Let’s close by citing some wise words about the impact of socialism on ordinary people from Kevin Williamson of National Review.

The United Socialist party’s disastrous economic policies have led to acute shortages of everything: rice, beans, flour, oil, eggs, soap, even toilet paper. Venezuela is full of state-run stores that are there to provide the poor with life’s necessities at subsidized prices, but the shelves are empty. …While Venezuela has endured food riots for years, the capital recently has been the scene of protests related to medical care. Venezuela has free universal health care — and a constitutional guarantee of access to it. That means exactly nothing in a country without enough doctors, medicine, or facilities. Chemotherapy is available in only three cities, with patients often traveling hours from the hinterlands to receive treatment. But the treatment has stopped.

Now ask yourself whether you think the party bosses are suffering like other citizens because of a lack of food and health care (or toilet paper!).

And that giant gap between the treatment of the elite vs. the peasantry tells you everything you need to know about socialism, whether it’s the brutal kind practiced in places such as Venezuela or the kinder, gentler (but equally hypocritical) versions found elsewhere.

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At the risk of upsetting a certain type of feminist, I’m going to openly admit that I believe in chivalry.

And that means more than just holding open doors for women or giving up my seat on a bus. Because of my old-fashioned values, I also believe in helping out when there’s a damsel in distress.

And Congresswoman Debbie Wasserman Schultz is in distress. The lawmaker (who also serves as Chair of the Democratic National Committee) has now been asked two times to explain the difference between a Democrat and a socialist.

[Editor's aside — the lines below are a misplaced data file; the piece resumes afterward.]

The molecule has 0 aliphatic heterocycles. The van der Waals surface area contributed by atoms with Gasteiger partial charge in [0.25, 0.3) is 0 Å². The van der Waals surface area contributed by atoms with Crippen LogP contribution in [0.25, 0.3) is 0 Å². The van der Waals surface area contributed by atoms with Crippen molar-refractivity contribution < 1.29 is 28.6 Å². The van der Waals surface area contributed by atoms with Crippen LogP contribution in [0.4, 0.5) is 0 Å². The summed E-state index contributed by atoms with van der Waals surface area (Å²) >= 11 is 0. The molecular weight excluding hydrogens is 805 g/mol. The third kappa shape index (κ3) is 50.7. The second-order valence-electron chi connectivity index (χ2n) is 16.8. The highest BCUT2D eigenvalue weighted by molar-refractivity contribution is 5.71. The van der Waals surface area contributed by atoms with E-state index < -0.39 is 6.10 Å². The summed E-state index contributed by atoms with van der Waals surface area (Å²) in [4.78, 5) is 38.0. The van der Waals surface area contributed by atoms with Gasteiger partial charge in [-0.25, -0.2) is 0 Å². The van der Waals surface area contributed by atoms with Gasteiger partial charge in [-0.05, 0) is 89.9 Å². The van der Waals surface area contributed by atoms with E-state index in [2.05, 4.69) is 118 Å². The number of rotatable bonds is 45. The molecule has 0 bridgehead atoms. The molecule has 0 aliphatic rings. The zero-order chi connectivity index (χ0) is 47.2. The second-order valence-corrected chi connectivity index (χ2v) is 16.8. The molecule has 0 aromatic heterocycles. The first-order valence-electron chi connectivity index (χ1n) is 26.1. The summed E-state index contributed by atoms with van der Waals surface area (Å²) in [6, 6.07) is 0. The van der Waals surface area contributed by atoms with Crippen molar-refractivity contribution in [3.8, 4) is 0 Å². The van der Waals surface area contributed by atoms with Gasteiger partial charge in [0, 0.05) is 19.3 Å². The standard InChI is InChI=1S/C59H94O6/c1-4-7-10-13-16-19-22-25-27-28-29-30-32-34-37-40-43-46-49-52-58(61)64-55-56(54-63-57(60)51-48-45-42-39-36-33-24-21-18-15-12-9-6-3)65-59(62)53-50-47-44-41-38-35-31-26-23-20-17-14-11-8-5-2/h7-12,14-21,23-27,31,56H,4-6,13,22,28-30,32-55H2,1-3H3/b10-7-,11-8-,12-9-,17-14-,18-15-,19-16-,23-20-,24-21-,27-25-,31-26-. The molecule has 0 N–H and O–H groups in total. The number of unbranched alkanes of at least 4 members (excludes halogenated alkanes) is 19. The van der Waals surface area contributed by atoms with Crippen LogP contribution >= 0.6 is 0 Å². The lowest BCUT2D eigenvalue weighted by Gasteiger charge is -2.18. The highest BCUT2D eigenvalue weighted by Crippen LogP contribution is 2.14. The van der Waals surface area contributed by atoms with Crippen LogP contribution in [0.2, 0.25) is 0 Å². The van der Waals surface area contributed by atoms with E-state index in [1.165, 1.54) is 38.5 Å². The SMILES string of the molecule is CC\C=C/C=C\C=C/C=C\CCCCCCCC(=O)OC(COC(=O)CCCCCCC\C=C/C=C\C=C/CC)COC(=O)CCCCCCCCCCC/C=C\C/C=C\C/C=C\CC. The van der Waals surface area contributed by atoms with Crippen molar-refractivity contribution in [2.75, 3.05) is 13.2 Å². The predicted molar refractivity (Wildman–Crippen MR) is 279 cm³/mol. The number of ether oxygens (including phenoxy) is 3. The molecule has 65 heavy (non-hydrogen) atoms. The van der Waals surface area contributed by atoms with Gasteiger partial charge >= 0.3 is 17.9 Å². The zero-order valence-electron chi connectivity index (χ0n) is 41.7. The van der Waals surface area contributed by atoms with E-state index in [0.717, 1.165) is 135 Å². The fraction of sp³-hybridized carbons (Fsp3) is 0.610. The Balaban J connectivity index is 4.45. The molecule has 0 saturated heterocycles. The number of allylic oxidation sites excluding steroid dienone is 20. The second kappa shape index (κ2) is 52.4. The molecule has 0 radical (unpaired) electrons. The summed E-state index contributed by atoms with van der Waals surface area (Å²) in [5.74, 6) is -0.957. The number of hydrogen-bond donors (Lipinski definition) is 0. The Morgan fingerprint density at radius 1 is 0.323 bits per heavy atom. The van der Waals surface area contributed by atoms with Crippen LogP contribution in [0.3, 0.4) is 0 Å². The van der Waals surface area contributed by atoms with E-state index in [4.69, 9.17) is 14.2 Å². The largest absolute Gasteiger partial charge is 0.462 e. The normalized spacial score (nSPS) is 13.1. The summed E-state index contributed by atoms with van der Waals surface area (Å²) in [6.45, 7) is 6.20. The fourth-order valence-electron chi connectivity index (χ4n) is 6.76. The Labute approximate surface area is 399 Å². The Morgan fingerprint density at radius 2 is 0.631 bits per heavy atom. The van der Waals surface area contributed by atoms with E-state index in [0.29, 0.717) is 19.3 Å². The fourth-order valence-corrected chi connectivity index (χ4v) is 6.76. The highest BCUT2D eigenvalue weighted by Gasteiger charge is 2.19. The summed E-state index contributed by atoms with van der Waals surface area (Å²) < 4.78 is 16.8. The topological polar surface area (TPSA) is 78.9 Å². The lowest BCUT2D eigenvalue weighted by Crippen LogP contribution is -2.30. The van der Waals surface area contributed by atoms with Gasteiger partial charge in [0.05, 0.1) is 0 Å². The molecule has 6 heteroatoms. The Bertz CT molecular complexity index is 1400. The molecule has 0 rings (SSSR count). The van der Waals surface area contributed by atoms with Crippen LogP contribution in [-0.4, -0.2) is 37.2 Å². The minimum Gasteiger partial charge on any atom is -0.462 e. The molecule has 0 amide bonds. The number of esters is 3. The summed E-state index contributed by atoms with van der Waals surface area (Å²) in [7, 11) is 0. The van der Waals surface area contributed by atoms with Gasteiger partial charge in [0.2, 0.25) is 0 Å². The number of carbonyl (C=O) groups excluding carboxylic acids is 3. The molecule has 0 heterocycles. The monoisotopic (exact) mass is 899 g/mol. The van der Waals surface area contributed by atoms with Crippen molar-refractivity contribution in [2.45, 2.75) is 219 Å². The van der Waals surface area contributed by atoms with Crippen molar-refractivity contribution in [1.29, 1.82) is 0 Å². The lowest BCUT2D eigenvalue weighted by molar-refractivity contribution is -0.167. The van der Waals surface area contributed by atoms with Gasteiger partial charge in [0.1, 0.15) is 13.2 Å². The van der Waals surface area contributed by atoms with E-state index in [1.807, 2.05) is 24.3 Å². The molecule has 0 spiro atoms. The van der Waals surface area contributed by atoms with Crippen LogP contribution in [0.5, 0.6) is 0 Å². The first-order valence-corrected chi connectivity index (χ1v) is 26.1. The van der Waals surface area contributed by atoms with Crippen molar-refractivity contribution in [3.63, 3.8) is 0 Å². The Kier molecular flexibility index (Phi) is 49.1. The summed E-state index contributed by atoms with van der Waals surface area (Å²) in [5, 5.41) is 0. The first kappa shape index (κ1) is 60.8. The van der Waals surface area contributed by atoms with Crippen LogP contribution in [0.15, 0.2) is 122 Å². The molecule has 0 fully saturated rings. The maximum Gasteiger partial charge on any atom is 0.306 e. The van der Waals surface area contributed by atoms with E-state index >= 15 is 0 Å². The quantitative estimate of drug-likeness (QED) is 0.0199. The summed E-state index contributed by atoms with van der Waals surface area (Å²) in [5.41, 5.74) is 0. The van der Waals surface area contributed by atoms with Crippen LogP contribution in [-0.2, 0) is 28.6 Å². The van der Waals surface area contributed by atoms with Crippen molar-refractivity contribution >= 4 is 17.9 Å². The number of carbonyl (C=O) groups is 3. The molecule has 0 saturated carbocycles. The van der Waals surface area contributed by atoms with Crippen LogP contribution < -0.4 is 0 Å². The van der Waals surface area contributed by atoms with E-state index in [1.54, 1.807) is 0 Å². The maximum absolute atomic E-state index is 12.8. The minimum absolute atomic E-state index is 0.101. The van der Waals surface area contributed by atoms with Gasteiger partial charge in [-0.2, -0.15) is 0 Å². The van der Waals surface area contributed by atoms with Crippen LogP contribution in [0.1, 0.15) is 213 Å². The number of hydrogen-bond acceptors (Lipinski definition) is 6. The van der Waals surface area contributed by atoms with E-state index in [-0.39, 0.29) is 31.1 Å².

As reported by the Free Beacon, she gets a deer-in-the-headlights look on her face and resorts to empty talking points rather than giving a real answer.

Democratic National Committee chair Debbie Wasserman Schultz (D., Fla.) could not take advantage of a second opportunity Sunday on Meet the Press to explain the difference between Democrats and far-left socialists. Schultz was flustered by MSNBC’s Chris Matthews Thursday when asked the same question during a discussion of the popularity of socialist Sen. Bernie Sanders… Amazingly, despite the clip of her non-answer going viral this week, Schultz gave almost the same answer to host Chuck Todd. He played the clip of her with Matthews and asked her to respond. …Schultz went on to her usual playbook about Republican extremism and that Democrats were the party to help people enter the middle class. Todd, for his part, did not note at the time that Schultz completely failed to answer his direct question.

Here’s the video clip if you want to see Ms. Wasserman Schultz helplessly flounder and she dodges the question.

Painful to watch, right?